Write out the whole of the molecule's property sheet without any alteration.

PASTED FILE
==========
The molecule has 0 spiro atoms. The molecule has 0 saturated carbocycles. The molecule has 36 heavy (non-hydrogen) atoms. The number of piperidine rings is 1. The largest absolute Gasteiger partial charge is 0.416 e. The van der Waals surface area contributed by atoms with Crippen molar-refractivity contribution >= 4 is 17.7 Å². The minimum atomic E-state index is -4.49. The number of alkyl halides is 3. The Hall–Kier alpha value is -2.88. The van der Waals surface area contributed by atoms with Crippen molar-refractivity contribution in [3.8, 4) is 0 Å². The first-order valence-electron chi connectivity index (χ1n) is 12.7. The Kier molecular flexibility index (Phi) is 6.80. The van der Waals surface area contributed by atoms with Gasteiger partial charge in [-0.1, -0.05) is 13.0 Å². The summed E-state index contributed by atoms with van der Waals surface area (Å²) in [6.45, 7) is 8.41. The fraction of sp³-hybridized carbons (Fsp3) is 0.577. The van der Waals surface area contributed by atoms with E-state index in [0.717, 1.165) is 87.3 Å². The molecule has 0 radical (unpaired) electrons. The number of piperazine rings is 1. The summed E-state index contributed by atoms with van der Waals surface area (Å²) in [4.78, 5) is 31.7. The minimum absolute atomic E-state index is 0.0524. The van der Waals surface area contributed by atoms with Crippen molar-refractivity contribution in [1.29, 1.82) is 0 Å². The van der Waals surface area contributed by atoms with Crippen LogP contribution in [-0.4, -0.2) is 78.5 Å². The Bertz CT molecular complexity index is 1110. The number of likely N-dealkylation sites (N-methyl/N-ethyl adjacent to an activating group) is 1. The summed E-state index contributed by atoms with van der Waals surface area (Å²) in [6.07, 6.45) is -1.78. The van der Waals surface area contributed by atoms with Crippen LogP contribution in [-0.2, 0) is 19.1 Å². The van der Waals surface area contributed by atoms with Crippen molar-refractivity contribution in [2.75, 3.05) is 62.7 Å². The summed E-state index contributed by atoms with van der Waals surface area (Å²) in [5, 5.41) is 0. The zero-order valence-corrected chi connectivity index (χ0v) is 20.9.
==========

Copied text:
The molecule has 0 spiro atoms. The molecule has 0 saturated carbocycles. The molecule has 36 heavy (non-hydrogen) atoms. The number of piperidine rings is 1. The largest absolute Gasteiger partial charge is 0.416 e. The van der Waals surface area contributed by atoms with Crippen molar-refractivity contribution >= 4 is 17.7 Å². The minimum atomic E-state index is -4.49. The number of alkyl halides is 3. The Hall–Kier alpha value is -2.88. The van der Waals surface area contributed by atoms with Crippen molar-refractivity contribution in [3.8, 4) is 0 Å². The first-order valence-electron chi connectivity index (χ1n) is 12.7. The Kier molecular flexibility index (Phi) is 6.80. The van der Waals surface area contributed by atoms with Gasteiger partial charge in [-0.1, -0.05) is 13.0 Å². The summed E-state index contributed by atoms with van der Waals surface area (Å²) in [6.45, 7) is 8.41. The fraction of sp³-hybridized carbons (Fsp3) is 0.577. The van der Waals surface area contributed by atoms with E-state index in [0.717, 1.165) is 87.3 Å². The molecule has 0 radical (unpaired) electrons. The number of piperazine rings is 1. The summed E-state index contributed by atoms with van der Waals surface area (Å²) in [4.78, 5) is 31.7. The minimum absolute atomic E-state index is 0.0524. The van der Waals surface area contributed by atoms with Crippen molar-refractivity contribution in [1.29, 1.82) is 0 Å². The van der Waals surface area contributed by atoms with Crippen LogP contribution in [-0.4, -0.2) is 78.5 Å². The Bertz CT molecular complexity index is 1110. The number of likely N-dealkylation sites (N-methyl/N-ethyl adjacent to an activating group) is 1. The summed E-state index contributed by atoms with van der Waals surface area (Å²) in [6.07, 6.45) is -1.78. The van der Waals surface area contributed by atoms with Crippen LogP contribution in [-0.2, 0) is 19.1 Å². The van der Waals surface area contributed by atoms with Crippen molar-refractivity contribution in [2.75, 3.05) is 62.7 Å². The summed E-state index contributed by atoms with van der Waals surface area (Å²) in [5, 5.41) is 0. The zero-order valence-corrected chi connectivity index (χ0v) is 20.9.